Someone will read this
Over an artisanal, hand-crafted, free-range lunch one day, I took a moment to thank Andy B. I thanked him for a link. Links are very much his stock-in-trade, but there was one in particular that he had shared which stuck in my soul.
It started when he offered a bribe for a good link:
Nidhogg is one of the best local multiplayer games ever. Free Steam code to whoever can show me the best website I’ve never seen before.— Andy Baio (@waxpancake) July 30, 2015
Paul Thompson won the bounty:
The link was to a page on Tilde Town, one of the many old-school web rings set up in the spirit of Paul Ford’s Tilde Club. The owner of this page had taken it upon himself to perform a really interesting—and surprisingly moving—experiment:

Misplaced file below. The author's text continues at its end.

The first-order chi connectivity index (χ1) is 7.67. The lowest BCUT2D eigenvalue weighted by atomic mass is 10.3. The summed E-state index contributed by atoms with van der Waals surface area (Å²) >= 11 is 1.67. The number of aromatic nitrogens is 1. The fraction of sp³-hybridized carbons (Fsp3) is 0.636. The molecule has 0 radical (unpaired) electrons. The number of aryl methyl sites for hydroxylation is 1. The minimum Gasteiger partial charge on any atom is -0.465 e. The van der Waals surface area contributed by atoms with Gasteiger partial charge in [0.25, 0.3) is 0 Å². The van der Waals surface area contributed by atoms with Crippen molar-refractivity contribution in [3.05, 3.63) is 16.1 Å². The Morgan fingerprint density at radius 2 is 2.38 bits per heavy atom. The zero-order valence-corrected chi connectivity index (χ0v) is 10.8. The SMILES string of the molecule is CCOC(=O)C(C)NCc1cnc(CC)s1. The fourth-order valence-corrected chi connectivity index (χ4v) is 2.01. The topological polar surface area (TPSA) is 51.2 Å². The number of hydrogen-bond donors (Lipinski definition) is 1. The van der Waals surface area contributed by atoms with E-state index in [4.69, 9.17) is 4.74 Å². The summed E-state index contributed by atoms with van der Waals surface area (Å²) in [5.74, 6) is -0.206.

- Find blog posts where people have written “no one will ever read this”, and
- Read them aloud.
I’ve written before about how powerful the sound of a human voice can be. There was something about hearing these posts—which were written with a resigned acceptance of indifference—being given the time and respect to be read aloud. I listened to every single one, sometimes bemused, sometimes horrified, always fascinated.
You should listen to all of them too. They deserve it.
One in particular haunted me. It was written in 2008. After listening to it, I had to know more. I felt creepy and voyeuristic, but I transcribed a sentence from the audio file and pasted it in to Google.
That was six years ago. I wonder how things turned out for her. I wonder if life got better for her when she left her teenage years behind. I wonder if she ever found peace.
I hope she’s okay.
“Someone will read this (Adactio)” adactio.com/journal/9676
RT @adactioJournal: Someone will read this ift.tt/1MrOGSq
Adactio: Journal—Someone will read this adactio.com/journal/9676
Someone will read this ow.ly/35HKF7